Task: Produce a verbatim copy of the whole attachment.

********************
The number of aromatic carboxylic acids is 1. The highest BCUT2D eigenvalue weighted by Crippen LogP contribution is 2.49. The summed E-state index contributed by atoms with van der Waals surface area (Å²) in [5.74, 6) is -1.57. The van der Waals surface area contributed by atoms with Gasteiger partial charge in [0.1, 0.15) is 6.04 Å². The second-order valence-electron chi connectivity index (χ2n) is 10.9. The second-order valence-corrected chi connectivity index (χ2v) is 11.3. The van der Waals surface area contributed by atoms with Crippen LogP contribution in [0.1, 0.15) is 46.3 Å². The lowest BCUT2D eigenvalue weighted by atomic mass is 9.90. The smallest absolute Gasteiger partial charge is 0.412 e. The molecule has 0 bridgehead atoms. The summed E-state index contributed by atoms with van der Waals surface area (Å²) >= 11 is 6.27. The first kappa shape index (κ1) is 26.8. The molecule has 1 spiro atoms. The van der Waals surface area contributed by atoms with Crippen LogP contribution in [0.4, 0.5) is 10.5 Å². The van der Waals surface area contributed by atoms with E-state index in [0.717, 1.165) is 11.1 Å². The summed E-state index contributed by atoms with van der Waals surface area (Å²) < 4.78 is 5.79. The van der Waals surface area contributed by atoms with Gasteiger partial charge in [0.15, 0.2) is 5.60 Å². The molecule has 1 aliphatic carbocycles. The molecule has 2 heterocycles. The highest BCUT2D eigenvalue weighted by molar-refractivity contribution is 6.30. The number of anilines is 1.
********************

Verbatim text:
The number of aromatic carboxylic acids is 1. The highest BCUT2D eigenvalue weighted by Crippen LogP contribution is 2.49. The summed E-state index contributed by atoms with van der Waals surface area (Å²) in [5.74, 6) is -1.57. The van der Waals surface area contributed by atoms with Gasteiger partial charge in [0.1, 0.15) is 6.04 Å². The second-order valence-electron chi connectivity index (χ2n) is 10.9. The second-order valence-corrected chi connectivity index (χ2v) is 11.3. The van der Waals surface area contributed by atoms with Crippen LogP contribution in [0.1, 0.15) is 46.3 Å². The lowest BCUT2D eigenvalue weighted by atomic mass is 9.90. The smallest absolute Gasteiger partial charge is 0.412 e. The molecule has 0 bridgehead atoms. The summed E-state index contributed by atoms with van der Waals surface area (Å²) >= 11 is 6.27. The first kappa shape index (κ1) is 26.8. The molecule has 1 spiro atoms. The van der Waals surface area contributed by atoms with Crippen LogP contribution in [0.4, 0.5) is 10.5 Å². The van der Waals surface area contributed by atoms with E-state index in [0.717, 1.165) is 11.1 Å². The summed E-state index contributed by atoms with van der Waals surface area (Å²) < 4.78 is 5.79. The van der Waals surface area contributed by atoms with Gasteiger partial charge in [0.15, 0.2) is 5.60 Å². The molecule has 1 aliphatic carbocycles. The molecule has 2 heterocycles. The highest BCUT2D eigenvalue weighted by molar-refractivity contribution is 6.30. The number of anilines is 1.